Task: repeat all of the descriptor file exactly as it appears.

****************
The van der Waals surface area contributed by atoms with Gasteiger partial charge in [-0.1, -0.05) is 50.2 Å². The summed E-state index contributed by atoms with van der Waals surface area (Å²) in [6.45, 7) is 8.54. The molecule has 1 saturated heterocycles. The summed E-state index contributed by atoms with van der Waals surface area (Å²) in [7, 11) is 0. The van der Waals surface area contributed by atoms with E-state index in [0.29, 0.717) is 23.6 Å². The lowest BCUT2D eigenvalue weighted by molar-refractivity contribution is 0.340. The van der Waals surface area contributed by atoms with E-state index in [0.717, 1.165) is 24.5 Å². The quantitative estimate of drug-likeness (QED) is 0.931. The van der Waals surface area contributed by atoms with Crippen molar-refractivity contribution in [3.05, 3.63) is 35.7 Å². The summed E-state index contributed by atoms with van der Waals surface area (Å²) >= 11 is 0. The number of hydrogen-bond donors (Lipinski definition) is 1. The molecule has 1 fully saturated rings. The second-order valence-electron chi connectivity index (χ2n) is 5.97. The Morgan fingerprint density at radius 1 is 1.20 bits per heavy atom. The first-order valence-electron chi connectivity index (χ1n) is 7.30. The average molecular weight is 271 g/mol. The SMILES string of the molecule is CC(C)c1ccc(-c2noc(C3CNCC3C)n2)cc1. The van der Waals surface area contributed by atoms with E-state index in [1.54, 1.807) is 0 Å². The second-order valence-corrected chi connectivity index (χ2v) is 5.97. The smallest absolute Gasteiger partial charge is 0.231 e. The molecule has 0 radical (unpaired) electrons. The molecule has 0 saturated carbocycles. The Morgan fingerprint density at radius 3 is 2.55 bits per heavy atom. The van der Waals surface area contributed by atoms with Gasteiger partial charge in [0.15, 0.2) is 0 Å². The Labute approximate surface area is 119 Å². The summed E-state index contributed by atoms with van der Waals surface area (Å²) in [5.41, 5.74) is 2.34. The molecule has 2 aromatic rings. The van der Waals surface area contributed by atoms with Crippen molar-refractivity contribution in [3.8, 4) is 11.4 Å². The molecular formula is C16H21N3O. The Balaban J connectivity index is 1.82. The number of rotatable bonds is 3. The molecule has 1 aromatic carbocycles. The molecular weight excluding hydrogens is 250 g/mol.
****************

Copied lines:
The van der Waals surface area contributed by atoms with Gasteiger partial charge in [-0.1, -0.05) is 50.2 Å². The summed E-state index contributed by atoms with van der Waals surface area (Å²) in [6.45, 7) is 8.54. The molecule has 1 saturated heterocycles. The summed E-state index contributed by atoms with van der Waals surface area (Å²) in [7, 11) is 0. The van der Waals surface area contributed by atoms with E-state index in [0.29, 0.717) is 23.6 Å². The lowest BCUT2D eigenvalue weighted by molar-refractivity contribution is 0.340. The van der Waals surface area contributed by atoms with E-state index in [0.717, 1.165) is 24.5 Å². The quantitative estimate of drug-likeness (QED) is 0.931. The van der Waals surface area contributed by atoms with Crippen molar-refractivity contribution in [3.05, 3.63) is 35.7 Å². The summed E-state index contributed by atoms with van der Waals surface area (Å²) >= 11 is 0. The number of hydrogen-bond donors (Lipinski definition) is 1. The molecule has 1 fully saturated rings. The second-order valence-electron chi connectivity index (χ2n) is 5.97. The Morgan fingerprint density at radius 1 is 1.20 bits per heavy atom. The first-order valence-electron chi connectivity index (χ1n) is 7.30. The average molecular weight is 271 g/mol. The SMILES string of the molecule is CC(C)c1ccc(-c2noc(C3CNCC3C)n2)cc1. The van der Waals surface area contributed by atoms with E-state index in [1.54, 1.807) is 0 Å². The second-order valence-corrected chi connectivity index (χ2v) is 5.97. The smallest absolute Gasteiger partial charge is 0.231 e. The molecule has 0 radical (unpaired) electrons. The molecule has 0 saturated carbocycles. The Morgan fingerprint density at radius 3 is 2.55 bits per heavy atom. The van der Waals surface area contributed by atoms with Gasteiger partial charge in [0.15, 0.2) is 0 Å². The Labute approximate surface area is 119 Å². The summed E-state index contributed by atoms with van der Waals surface area (Å²) in [5.41, 5.74) is 2.34. The molecule has 2 aromatic rings. The van der Waals surface area contributed by atoms with Crippen molar-refractivity contribution in [3.8, 4) is 11.4 Å². The molecular formula is C16H21N3O. The Balaban J connectivity index is 1.82. The number of rotatable bonds is 3. The molecule has 1 aromatic carbocycles. The molecular weight excluding hydrogens is 250 g/mol.